The Gingerbread Man **1/2
One Liner Review:
One Liner Review: a criminal mystery that ends with a cool twist, but is all pretty one-noted up until then.
The Gingerbread Man is a movie that is built around a twist ending. that’s a bad way to make a movie, because what it means is that everything that happens, occurs in order to setup the ending and only so that the ending can exist. it also means that if you know the twist of the movie (if you’ve seen the movie before), or if you can just predict it (and it’s really not that hard), then you are going down with the ship. it’s a good twist in the sense that it really does change everything, but it takes a long time to get there, and puts us through a lot just to make it happen.
the movie is about a big shot lawyer who gets seduced by a waitress. the waitress is catering a party for him and as he leaves the party, he sees her having a problem in the parking lot. her car has been stolen. he drives her home to find out her father, who stole the car, has now returned it, broke into her house, and left the door open. the lawyer, rick, (kenneth branagh), then goes in to check the place out and make sure everything is okay, and he ends up staying over and sleeping with the woman, mallory (Embeth davidtz.)
he starts seeing her more and more, and walks into a few more of her father’s threats and horrific actions, such as hanging her cat right inside the front door of the house. rick gets his friend and private detective, clyde, to help, and together they get mallory’s father, dixon doss, (Robert duvall), locked up in a mental institution. only his friends, a bunch of old hillbillies, bust him out, and that’s when the real threat begins.
this real threat is against rick. in a cape fear-like way, doss now has it in for the lawyer who put him away. he sends photos to rick with the eyes of kids cut out of them and rings the doorbell to where he’s staying before disappearing. it’s all to scare and intimidate rick and it works.
the next thing you know, rick is rushing off to his kids’ school and snatching them out of class in order to keep a watch on them and protect them. he’s divorced from their mother (famke jansen), and he’s not legally allowed to pick the kids up, so the school and a janitor try to stop him. that’s when rick gets physical and hits the janitor and becomes a sort of outlaw, one man trying to defend his family and taking on anyone who gets in his way.
the stakes quickly get even higher when rick and his kids are staying at a hotel and he goes to use a pay phone. a truck pulls in front of his view and his kids end up getting kidnapped. now rick is freaking out and he gets back with mallory and clyde in order to find out where doss might be living. she leads him to a cabin where he finds and takes care of doss.
now we’re in the final part of the movie, and the twist ending starts to come out. once it hits, it seems kind of obvious, but up until this point, if we haven’t figured it out, than it’s been a pretty enjoyable ride. rick has got himself mixed up with a femme fatale and seduced by a stranger and then has found himself getting completely involved in her problems.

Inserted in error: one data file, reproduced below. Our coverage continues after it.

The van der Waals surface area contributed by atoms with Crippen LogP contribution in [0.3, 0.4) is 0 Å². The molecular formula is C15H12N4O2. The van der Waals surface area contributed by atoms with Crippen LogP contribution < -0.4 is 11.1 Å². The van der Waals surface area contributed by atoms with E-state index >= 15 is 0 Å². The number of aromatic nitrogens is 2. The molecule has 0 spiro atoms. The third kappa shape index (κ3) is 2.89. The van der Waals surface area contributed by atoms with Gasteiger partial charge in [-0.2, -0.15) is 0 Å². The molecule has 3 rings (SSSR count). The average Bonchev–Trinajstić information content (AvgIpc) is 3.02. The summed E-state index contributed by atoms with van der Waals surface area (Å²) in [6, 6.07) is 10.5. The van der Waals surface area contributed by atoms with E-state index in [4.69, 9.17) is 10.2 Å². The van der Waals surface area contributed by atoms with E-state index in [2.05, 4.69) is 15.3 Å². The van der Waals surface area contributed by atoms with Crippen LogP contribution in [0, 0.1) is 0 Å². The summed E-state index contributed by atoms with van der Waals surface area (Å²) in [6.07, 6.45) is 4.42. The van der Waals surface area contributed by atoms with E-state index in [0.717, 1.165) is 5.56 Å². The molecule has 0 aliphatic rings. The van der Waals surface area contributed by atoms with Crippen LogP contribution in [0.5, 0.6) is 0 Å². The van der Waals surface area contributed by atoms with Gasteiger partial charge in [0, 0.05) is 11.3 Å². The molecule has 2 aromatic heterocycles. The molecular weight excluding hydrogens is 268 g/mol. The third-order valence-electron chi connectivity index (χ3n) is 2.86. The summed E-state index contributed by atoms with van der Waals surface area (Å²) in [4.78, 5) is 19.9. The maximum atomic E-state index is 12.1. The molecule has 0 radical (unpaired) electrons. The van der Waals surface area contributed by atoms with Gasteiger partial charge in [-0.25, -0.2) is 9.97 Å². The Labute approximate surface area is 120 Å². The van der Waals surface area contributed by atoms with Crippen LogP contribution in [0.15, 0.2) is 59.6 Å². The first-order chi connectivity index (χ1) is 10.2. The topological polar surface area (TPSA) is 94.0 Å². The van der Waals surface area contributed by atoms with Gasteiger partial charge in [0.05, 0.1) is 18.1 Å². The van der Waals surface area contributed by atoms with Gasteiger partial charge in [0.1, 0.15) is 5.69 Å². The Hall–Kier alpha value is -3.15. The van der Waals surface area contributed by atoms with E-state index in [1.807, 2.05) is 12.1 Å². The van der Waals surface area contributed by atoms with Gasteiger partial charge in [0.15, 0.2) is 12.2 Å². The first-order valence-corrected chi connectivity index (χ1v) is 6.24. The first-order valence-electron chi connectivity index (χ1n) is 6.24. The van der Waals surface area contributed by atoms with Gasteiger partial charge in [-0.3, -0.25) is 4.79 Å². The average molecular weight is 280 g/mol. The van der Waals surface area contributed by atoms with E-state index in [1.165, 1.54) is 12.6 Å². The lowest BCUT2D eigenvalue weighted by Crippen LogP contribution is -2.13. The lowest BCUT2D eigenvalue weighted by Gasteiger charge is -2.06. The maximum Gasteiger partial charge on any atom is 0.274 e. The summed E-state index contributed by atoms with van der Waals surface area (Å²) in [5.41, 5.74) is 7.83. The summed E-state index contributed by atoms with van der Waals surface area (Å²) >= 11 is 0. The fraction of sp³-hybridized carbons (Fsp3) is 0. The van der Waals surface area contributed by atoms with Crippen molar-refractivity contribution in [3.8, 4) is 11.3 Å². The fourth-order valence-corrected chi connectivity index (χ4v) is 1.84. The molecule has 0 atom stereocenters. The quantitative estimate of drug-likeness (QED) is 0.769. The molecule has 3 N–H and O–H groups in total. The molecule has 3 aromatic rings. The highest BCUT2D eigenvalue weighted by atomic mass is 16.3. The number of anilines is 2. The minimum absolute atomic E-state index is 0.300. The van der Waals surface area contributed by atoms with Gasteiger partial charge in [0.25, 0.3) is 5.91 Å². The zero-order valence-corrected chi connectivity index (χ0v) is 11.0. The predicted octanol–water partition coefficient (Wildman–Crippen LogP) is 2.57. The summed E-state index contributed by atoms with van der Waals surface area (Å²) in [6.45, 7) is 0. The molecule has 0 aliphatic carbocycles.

and not too long afterwards, she is no longer the target of her father’s threats, but now he is. instead of photos of her with the eyes cut out, now they’re photos of his kids. the stakes have been upped. part of the problem with this movie is that it is completely one-noted. it moves the entire time in just one simple direction, with the threats building up and rick getting more and more on the edge.
the movie was written by john grisham and directed by robert altman, and while those two are both major talents in their fields, this is hardly one of the better things either one of them has turned out. for grisham, his books had been turned into movies for the past five years, and they were all doing really well. first was the firm with tom cruise, then the pelican brief with denzel washington and julia roberts. that was followed by the client and a time to kill. grisham decided to try his hand at screenwriting, and trying to make a story with the intentions of it turning into a movie. that became The Gingerbread Man, and it is way too one-dimensional. the characters aren’t fleshed out the way they usually are in his work. just look at a time to kill and the way that we learn a lot about every single character. here, the only one we really learn about is rick.
the storyline is not only one-noted, but also makes a number of obvious mistakes. rick might lose the kids when he goes out to the pay phone, but in the scene right before that, he let them go into a candy store all by themselves. so clearly, he is not watching out for them at all. and when they are returned after being kidnapped, nobody bothers to ask them what the man looked like who kidnapped them. that would probably be one of the first questions they would be asked, right after, “are you okay?” robert altman, also, was not the director that he used to be when he made this movie. yes, he was used to working with big name casts, and he sure got one here, but this it’s hard to believe this is the same expert on film noir who once made the long goodbye. the movie takes place in savannah, georgia and is just slightly better than the last film noir i saw that was set there, midnight in the garden of good and evil. at least this movie has one note to play and a single direction, whereas that one was all over the place. there’s also some cool use of a tropical storm here that plays out on news broadcasts and in the background throughout the film. that adds to the atmosphere, but the storyline has too many problems to keep this movie afloat.
One Liner Review: